On Jan. 25, the ETHS Japanese class departed on a two week trip to Japan to explore the language, culture of the country and to have a once in a life-time experience. The 2020 Japan trip included 20 students, both juniors and seniors, and two chaperones.
This trip highlighted the students abilities to use Japanese and cultural knowledge to explore the country and take their education to the next level.
“Cultural immersion and language building were the two main purposes,” junior Evan Burns said.
The application process for the Japan trip began last school year and, once accepted, the Japanese students began planning fundraising opportunities in order to raise money for their trip. Along with fundraising, students were split into groups to plan half day adventures around Tokyo. Planning these day trips gave students the opportunity to learn how to navigate the Japanese transit system, find places to eat and organize fun activities for the whole group.
The trip was split in two, where one week was dedicated to sightseeing and tourist attractions while the other week was dedicated to staying with a Japanese host family.
During their first week in Japan, students toured the cities of Tokyo, Hirosaki, Aomoriya and Aomori. While traveling between these cities, students took the infamous bullet train, known in Japanese as a shinkansen.
“In Tokyo, we went shopping and visited a couple shrines,” junior Aidan Broy said. “In the more rural places, we stayed in hot springs hotels and got to visit these hot springs baths.”
The cultural immersion aspect of the Japanese trip involved touring many sites such as the Meiji Shrine and exploring Meiji era history and its involvement in the creation of modern Japanese society. While exploring the city of Tokyo, the students furthered their understanding of the many cultural aspects of the country such as Japanese cuisine.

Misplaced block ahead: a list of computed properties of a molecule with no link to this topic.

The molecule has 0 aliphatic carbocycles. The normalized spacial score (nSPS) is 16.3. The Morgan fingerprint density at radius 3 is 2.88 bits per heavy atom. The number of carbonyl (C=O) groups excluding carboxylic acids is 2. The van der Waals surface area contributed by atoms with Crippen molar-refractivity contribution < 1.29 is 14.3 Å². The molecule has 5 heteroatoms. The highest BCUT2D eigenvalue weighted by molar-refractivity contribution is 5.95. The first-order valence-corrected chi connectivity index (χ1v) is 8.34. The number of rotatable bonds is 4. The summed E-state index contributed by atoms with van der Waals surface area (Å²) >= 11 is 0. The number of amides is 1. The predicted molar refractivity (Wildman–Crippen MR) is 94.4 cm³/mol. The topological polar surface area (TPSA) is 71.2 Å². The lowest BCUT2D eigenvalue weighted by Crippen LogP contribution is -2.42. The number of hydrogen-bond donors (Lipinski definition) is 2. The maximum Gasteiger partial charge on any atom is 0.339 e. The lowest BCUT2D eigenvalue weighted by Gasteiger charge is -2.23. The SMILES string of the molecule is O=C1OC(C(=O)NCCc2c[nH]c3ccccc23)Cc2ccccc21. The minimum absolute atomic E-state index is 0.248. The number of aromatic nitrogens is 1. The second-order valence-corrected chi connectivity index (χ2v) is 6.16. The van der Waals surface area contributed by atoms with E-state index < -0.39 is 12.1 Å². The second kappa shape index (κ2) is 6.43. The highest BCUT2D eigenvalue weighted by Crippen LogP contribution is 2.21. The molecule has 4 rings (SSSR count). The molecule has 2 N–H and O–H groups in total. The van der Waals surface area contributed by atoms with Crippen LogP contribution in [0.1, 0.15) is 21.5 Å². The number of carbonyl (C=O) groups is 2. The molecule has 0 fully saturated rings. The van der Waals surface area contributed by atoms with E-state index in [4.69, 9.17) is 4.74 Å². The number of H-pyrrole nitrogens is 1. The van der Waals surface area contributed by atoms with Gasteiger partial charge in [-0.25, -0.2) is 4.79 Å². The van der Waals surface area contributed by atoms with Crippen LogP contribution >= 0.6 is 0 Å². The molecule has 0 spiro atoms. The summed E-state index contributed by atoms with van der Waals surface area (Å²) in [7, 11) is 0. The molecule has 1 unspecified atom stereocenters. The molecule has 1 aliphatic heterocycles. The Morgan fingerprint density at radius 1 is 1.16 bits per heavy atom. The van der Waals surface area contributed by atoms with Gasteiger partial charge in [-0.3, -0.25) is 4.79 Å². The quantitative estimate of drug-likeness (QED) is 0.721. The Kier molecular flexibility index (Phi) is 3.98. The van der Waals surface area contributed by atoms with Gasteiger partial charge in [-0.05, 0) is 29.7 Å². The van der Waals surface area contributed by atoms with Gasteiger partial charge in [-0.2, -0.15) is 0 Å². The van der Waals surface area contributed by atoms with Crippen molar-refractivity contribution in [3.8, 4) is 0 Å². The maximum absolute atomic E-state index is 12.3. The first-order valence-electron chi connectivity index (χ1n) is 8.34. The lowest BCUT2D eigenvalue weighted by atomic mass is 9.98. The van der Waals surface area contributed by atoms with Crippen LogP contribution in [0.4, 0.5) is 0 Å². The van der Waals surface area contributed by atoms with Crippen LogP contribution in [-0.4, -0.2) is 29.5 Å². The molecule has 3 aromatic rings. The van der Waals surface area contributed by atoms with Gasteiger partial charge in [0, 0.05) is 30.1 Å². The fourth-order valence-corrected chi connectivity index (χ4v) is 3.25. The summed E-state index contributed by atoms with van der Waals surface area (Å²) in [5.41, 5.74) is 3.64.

“I tried so many interesting foods that I just probably would not have tried or eaten in America,” senior Aurora Liston said.
In the second half of the trip, the students traveled to the city of Urasa to stay with host families and interact with Japanese students at KJ school.
“We actually stayed with a host family, and that was a really cool experience because I got to live with my host family and bonded a lot with them,” Liston said.
One aspect of staying with a Japanese host family was students being able to use their Japanese language skills to interact and bond with their host families. Before arriving at the train station to meet their host families, there was a lot of nervous excitement among the students. Prior to going to Japan, the students had met their host families via email and text, but had yet to interact face to face.
However, meeting their host families upon arriving in Japan made for a different, more personal experience.
“We get there and they’re all standing in this crowd with signs and we round this corner, and they’re all standing there cheering and clapping. It was so much fun and you just knew at that point that you were going to feel welcomed,” Burns said.
In addition to staying with host families, students were given the opportunity to become exchange students in a Japanese school that, in turn, sent around 20 Japanese students to the United States for an exchange program with ETHS. KJ has been a sister school for ETHS since 1992.
“It’s a really empowering time for the kids; it makes all the language learning they are doing very real… [and lets them see] how kids across the world view the world,” Michael VanKrey, Japanese language teacher and exchange coordinator, said. “The school is very different from ours… but the kids make really good connections and learn a lot.”
The ETHS Japan trip and exchange program offers students an experience that extends outside the classroom.
“Even more than the language stuff, it’s finding out their place in the world and figuring out who they are,” VanKrey said.
Contributor: Avi Shapira, Staff Writer